Solidarity Prayer for Tyquan Atkinson

This was written just over a week after Judge Alito’s decision to reverse Roe v. Wade was leaked to the press.

This was written just a day after a white New York gunman drove 3 hours from his home to a Buffalo grocery store, to livestream his murderous, racist rampage.

Violence as a means to oppress and suppress takes so many forms, that to address it necessitates specificity and contextualization. I do not intend, by talking about it in one of its many manifestations, to detract from other people’s experience of it. In all the ways individually and societally that we inflict violence, as well as experience it, we must see ourselves rightly. As co-bearers with a captive God, we who vainly wield power must confess and make repairs sacrificially, at the leading of those we’ve wounded. As co-bearers with a God of compassion and medicine, we who are wounded can receive the gifts of mercy and healing, leading the work of conciliation through the prophetic gift of discernment and diagnosis.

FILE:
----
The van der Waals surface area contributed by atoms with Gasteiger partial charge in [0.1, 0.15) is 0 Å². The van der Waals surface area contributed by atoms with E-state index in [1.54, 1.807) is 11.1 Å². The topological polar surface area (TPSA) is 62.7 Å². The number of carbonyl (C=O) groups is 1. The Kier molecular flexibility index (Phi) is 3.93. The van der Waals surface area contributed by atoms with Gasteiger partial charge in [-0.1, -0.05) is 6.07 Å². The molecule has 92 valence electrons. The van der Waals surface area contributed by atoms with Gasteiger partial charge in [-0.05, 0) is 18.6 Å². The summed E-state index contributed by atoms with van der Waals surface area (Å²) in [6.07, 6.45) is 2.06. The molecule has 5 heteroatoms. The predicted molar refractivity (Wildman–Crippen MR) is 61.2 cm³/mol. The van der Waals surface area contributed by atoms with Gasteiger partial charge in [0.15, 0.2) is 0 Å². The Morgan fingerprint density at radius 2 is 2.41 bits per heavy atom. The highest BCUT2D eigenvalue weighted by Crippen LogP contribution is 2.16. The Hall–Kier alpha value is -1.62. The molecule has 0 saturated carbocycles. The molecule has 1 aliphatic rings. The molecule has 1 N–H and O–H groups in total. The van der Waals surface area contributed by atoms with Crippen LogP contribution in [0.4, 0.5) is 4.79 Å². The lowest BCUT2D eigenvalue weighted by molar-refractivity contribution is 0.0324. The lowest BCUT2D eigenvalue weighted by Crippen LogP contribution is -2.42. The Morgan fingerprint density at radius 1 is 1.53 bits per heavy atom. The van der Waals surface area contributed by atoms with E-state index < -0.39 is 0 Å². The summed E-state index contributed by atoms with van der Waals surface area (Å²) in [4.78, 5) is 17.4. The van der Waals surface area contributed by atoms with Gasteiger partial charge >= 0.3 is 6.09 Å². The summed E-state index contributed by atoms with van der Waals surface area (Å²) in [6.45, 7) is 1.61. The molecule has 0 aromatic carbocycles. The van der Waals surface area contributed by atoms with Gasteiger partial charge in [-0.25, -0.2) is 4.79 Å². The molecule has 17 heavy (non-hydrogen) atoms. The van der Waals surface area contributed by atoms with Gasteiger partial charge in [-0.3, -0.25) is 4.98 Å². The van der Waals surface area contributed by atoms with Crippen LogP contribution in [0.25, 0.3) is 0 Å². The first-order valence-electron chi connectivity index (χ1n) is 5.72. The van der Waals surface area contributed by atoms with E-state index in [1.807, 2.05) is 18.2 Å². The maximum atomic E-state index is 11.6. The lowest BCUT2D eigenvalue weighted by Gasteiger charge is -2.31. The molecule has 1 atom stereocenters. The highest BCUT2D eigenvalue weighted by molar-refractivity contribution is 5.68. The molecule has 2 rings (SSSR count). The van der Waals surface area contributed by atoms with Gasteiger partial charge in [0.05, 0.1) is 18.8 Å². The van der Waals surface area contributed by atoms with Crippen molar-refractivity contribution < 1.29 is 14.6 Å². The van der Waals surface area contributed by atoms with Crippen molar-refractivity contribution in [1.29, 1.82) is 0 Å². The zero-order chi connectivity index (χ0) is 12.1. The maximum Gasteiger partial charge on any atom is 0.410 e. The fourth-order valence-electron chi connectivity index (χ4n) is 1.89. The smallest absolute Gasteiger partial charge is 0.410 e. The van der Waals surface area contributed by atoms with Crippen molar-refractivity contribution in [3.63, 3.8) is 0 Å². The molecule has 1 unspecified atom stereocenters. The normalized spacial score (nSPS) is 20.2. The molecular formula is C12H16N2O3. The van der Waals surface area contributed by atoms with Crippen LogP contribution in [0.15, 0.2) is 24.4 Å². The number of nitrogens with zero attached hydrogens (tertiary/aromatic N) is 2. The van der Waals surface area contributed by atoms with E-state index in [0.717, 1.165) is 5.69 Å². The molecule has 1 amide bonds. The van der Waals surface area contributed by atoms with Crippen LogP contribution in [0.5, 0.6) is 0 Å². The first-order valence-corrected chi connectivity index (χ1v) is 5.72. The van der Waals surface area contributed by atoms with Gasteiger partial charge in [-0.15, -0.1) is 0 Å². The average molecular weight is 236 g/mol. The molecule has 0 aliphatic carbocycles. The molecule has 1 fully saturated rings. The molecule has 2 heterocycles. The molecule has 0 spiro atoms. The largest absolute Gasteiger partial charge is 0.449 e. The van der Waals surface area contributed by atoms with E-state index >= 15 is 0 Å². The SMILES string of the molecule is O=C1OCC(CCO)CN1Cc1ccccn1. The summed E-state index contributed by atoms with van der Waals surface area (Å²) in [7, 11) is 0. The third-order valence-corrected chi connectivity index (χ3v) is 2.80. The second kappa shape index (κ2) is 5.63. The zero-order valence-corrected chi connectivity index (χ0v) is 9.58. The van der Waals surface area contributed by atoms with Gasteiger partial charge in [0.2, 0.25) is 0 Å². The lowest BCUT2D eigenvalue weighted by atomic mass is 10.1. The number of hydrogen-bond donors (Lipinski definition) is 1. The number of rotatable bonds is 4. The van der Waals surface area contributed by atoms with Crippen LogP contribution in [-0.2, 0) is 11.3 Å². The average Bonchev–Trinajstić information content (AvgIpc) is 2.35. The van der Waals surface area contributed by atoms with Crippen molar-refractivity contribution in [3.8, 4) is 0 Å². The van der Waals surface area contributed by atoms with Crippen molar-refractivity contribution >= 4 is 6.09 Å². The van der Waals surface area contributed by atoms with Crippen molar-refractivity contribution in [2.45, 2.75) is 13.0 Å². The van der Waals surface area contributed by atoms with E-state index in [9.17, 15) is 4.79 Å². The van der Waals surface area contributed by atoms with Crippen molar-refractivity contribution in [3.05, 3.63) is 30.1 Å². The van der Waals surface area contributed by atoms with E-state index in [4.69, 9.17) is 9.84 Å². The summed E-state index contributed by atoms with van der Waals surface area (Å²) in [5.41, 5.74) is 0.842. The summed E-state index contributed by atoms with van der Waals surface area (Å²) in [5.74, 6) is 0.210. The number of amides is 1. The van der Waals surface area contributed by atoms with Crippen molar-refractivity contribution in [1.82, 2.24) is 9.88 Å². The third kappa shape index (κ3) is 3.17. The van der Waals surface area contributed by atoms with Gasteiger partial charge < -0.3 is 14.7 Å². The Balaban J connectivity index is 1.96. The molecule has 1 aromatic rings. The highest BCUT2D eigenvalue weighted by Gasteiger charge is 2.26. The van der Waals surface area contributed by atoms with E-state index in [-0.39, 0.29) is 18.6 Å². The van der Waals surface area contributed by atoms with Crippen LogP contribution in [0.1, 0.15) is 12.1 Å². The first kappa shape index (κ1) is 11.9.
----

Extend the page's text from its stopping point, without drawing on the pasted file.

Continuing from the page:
We stand with Tyquan Atkinson.

We stand, ashamed, as we watch our institutional representatives act like petulant children, sucking their teeth over their loss at Tyquan’s trial.

We stand, as the jury of Tyquan’s peers, as we experience the betrayal by the courts, who asked for our deliberation, acknowledged our decision, then acted unilaterally to undermine us.

We stand, horrified, as bitterness shapes the system’s protracted, defiant rigidity, while its actors manufacture the narrative used to justify his continued bondage and isolation.

We stand in the persistence of Tyquan’s mother, who knocks everyday at our door and pleads with us to take up his case alongside her.

We stand in the knowledge that we have lost our minds, hearts, and imaginations, having given them over to the easy solution of distant detention.

We now must work to turn our stiff necks toward State Road.

We now remove the scales over our eyes to see the state of our jails: both the physical conditions that promote desperation and disease, and the psychic mania that punishes prisoners for the prison’s own deep failures.

We now go with the name Tyquan Atkinson imprinted in each of us, to discern with God and with one another, who we are in his story, and what, after today, is ours to do.

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